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Kristin Murphy, Deseret News
FILE - Rep. Brian King, D-Salt Lake City, at the House Building on the state Capitol Complex in Salt Lake City on Monday, Feb. 6, 2017. An attempt to save the state costly legal fees in the future backfired for King Thursday.

SALT LAKE CITY — An attempt to save the state costly legal fees in the future backfired for one Utah lawmaker Thursday.

Rep. Brian King, D-Salt Lake City, brought HB384 before the House Health and Human Services Committee, intending to remove a provision in Utah law that requires physicians who provide abortions to have hospital admitting privileges in case something were to go awry during the procedure.

King said similar provisions have been taken down by legal action in other states, following a notable Supreme Court decision on abortion last year.

"We're talking about protecting taxpayer funds," King said, though his attempt was rebutted by a gaggle of anti-abortion activists debating the merits of abortion altogether, which isn't included in his bill.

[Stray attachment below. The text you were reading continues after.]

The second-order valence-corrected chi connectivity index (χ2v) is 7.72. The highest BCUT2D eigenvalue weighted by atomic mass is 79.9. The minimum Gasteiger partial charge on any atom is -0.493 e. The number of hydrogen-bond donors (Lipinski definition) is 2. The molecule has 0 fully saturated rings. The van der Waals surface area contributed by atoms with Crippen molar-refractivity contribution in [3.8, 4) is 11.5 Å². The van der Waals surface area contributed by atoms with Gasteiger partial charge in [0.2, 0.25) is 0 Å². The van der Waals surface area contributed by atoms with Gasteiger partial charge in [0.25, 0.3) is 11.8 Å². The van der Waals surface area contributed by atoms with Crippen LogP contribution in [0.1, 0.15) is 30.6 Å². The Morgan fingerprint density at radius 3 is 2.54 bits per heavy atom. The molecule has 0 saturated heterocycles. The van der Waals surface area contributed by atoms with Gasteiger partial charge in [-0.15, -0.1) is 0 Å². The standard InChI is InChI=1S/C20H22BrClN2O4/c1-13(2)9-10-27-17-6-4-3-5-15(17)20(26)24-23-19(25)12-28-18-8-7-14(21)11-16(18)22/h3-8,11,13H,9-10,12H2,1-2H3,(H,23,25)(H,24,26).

Opponents said patients have a right to safety should complications result from the first-trimester procedure. King said, however, that the outpatient surgery has a complication rate of less than half of 1 percent, according to data stated in the Supreme Court decision.

"Having those privileges provides a safety net for patients," said Deanna Holland, vice president at Pro-Life Utah.

Holland said such a requirement lets patients know a provider is in good standing.

Local obstetrician and gynecologist Dr. Leah Torres said the surgical abortions she performs are similar to treating a common miscarriage or other minimally invasive office procedures, which don't require hospital admitting privileges.

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"These requirements are not made of any other specialty or health care provider," Torres told the committee. "Many dental procedures, requiring medication and anesthesia, as well as colonoscopies, carry higher risk rates than a first-trimester abortion."

King said regardless of a person's stance on abortion, his bill is intended to "be proactive in a way that protects taxpayer funds."

He's looking to avoid a costly but inevitable legal battle for the state, in which he believes the provision will be struck down as it has been in other states.

The committee ran out of time Thursday, opting to adjourn instead of taking a vote on King's bill. Committees have until end of day Friday to pass bills to the floor for further discussion.